certain standard (that is OPEN to everyone,
            including Microsoft) in order to be used and
            understood by anyone/everyone?

            Isn't that what "open standard" means? If
            so, why does Microsoft (and you and
            No_Facts) want a closed standard that can
            only be used by those who pay homage to
            Microsoft?

            You want a choice? Use the open standard and
            use anything you want. Ooooor.... use the
            Microsoft standard and limit yourself to
            whatever Microsoft dictates.
            Ole Man
          • Make the assumption...

            ... Microsoft complies with the rules and is not politically prevented from receiving recogniztion from this organization as a standard.

            Then Microsoft's format is declared "open".

            But can a standard used by one company actually meet the requirements for a standard, including being permanently readable?

            The topic here, as I saw it, was whether an objective, non-ideological, non-political, non-commercial standards process should accept a format developed by one company rather than a consortium. I believe it should.

            What is and what should be are two separate issues. This is a should-be thread.
            Anton Philidor
          • Who made this "a should-be thread"?

            Other than yourself, that is?

            Your questions are moot (and designed to
            stir up more confusion, as usual), as
            Microsoft is already free to use the "open
            standard" (just like anybody else does)
            without having anything "declared open".
            Ole Man
          • Yes, Microsoft could change Office to ODF...

            ... but even a should-be thread has some standards for realistic possibilities.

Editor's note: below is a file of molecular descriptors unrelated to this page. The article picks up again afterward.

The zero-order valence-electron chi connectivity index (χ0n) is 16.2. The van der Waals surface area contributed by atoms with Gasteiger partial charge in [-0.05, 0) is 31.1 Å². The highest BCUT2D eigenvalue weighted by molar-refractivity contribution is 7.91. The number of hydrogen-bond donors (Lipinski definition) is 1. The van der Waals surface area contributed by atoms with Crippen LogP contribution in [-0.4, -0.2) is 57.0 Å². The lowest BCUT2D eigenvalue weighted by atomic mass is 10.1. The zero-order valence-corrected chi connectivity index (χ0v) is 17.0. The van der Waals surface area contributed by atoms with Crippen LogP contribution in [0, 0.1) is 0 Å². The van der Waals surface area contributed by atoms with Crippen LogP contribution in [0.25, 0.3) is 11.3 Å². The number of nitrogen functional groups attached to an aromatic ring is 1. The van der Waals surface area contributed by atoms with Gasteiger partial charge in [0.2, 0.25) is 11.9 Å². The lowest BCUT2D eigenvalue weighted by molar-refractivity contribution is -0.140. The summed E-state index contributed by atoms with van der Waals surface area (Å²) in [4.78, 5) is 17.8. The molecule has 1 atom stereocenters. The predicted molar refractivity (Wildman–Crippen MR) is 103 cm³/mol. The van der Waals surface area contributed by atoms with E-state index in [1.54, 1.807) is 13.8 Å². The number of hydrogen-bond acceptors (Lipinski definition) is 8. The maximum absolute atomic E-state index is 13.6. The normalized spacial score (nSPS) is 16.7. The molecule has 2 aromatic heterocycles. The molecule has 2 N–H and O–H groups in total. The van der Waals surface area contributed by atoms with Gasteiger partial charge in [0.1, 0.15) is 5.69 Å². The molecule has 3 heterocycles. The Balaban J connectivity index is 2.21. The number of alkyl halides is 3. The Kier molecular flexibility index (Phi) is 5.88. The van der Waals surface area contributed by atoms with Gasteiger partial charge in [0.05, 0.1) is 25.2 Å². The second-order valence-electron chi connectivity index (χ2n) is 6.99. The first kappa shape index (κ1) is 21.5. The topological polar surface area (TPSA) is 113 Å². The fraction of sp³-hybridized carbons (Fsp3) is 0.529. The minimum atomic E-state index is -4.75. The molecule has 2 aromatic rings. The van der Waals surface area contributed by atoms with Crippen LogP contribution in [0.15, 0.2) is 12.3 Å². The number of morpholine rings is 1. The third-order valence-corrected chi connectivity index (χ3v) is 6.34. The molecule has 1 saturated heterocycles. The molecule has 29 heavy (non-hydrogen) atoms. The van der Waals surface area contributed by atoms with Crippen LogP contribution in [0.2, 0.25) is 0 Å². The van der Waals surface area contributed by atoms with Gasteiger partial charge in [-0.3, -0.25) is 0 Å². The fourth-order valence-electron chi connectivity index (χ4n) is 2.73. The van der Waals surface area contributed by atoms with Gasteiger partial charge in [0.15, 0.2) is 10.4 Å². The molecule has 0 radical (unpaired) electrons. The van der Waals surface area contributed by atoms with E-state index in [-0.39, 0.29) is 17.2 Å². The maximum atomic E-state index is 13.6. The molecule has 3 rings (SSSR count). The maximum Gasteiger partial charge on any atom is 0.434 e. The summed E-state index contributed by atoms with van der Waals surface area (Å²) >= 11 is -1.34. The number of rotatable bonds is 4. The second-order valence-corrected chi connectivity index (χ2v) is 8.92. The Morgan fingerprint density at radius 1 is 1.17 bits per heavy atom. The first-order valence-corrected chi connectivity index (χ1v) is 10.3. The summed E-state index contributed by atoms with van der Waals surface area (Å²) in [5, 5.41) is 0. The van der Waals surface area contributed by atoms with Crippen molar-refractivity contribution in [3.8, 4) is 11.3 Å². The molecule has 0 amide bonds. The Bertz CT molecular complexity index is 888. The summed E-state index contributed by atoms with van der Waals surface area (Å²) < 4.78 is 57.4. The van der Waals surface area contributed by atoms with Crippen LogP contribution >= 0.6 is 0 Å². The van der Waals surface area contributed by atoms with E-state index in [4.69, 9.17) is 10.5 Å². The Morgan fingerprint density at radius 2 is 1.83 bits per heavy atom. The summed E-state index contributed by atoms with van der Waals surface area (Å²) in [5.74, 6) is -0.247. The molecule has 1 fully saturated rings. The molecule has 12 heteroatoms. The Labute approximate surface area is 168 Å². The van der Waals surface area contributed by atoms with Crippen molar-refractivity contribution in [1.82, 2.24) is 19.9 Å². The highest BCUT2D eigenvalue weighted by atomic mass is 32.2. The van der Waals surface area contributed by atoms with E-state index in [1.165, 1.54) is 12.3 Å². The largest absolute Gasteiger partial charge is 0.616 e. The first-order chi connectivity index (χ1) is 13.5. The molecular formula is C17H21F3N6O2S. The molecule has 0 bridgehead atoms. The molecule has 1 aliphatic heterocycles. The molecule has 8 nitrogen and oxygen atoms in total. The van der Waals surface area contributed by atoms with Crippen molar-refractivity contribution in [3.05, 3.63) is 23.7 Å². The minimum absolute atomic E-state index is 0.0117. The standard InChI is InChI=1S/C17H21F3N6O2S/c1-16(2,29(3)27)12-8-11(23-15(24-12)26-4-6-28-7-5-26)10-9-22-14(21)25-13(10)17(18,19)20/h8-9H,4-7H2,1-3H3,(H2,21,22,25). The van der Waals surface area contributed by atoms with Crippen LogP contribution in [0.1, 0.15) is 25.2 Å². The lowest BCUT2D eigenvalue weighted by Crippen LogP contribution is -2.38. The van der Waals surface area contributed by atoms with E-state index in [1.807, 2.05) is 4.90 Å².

Anton Philidor
          • When everyone disagrees

            There is no standard.

            Looks like everyone here disagrees (cept
            maybe you and No_Facts) so this thread has
            no standards.
            Ole Man
          • Or.......

            use ODF or OOXML. Your choice. What is wrong with that? We should use the standard that SUN and IBM dictated long ago? Oh, didn't you hear, it wasn't a new format, it was taken directly from an existing format which competed directly with Microsoft. <br> Funny how those things work like that. And instead of these corporations saying, ok, if Microsoft can get OOXML to a true standard, we'll be ok with it. Nope, not a chance, not even willing to see what they come back with, just pour money into campaigning, lobbying and publically attempting to destroy it. There were meetings to discuss the forming of the group that Microsoft was not even invited to, and included several members from SUN and IBM. Hmmmmm. pretty soon everything will be dictated by IBM? Is that what you're hoping for?
            xuniL_z
          • well xunilz here a other solution

            In the eventuality that IBM become the next monster will just have to destroy it like all the other before ......


            There is one thing never become a monster or all there other will come for you and be trough with you in a very bad and painful way
            Quebec-french
          • In other words, Quebec-French, it's good

            to have a monster to create the drive and innovation needed to compete with it. <br>
            Think if Open Source takes over the market and everything is shared and standardized. All of computing will become a least common denominator type of mediocre code. <br>
            So thankfully for the monsters not allowing that complacency to happen. Parity breeds mediocrity, which is what open source would create.
            xuniL_z
          • Xunil_Z its all on wich side you site

            For you the mediocracy come from open source on my side abuse come from proprietary side .....Will see on the long run who will be standing at the end

            There a few thing mankind should have remember in history ... all over history Monster have always meet sudden, painful,and most of the time bloody end ....

            French aristocarty , the British in your revolution war , and the list goes for ever.

            Since In the 20th century we got ride of most monster. Corporation and money manipulative institution have become the new king and baron soon they will meet the same bloody faith. human mind don't evolve its Stutter so its bound to make the same mistake .
            Quebec-french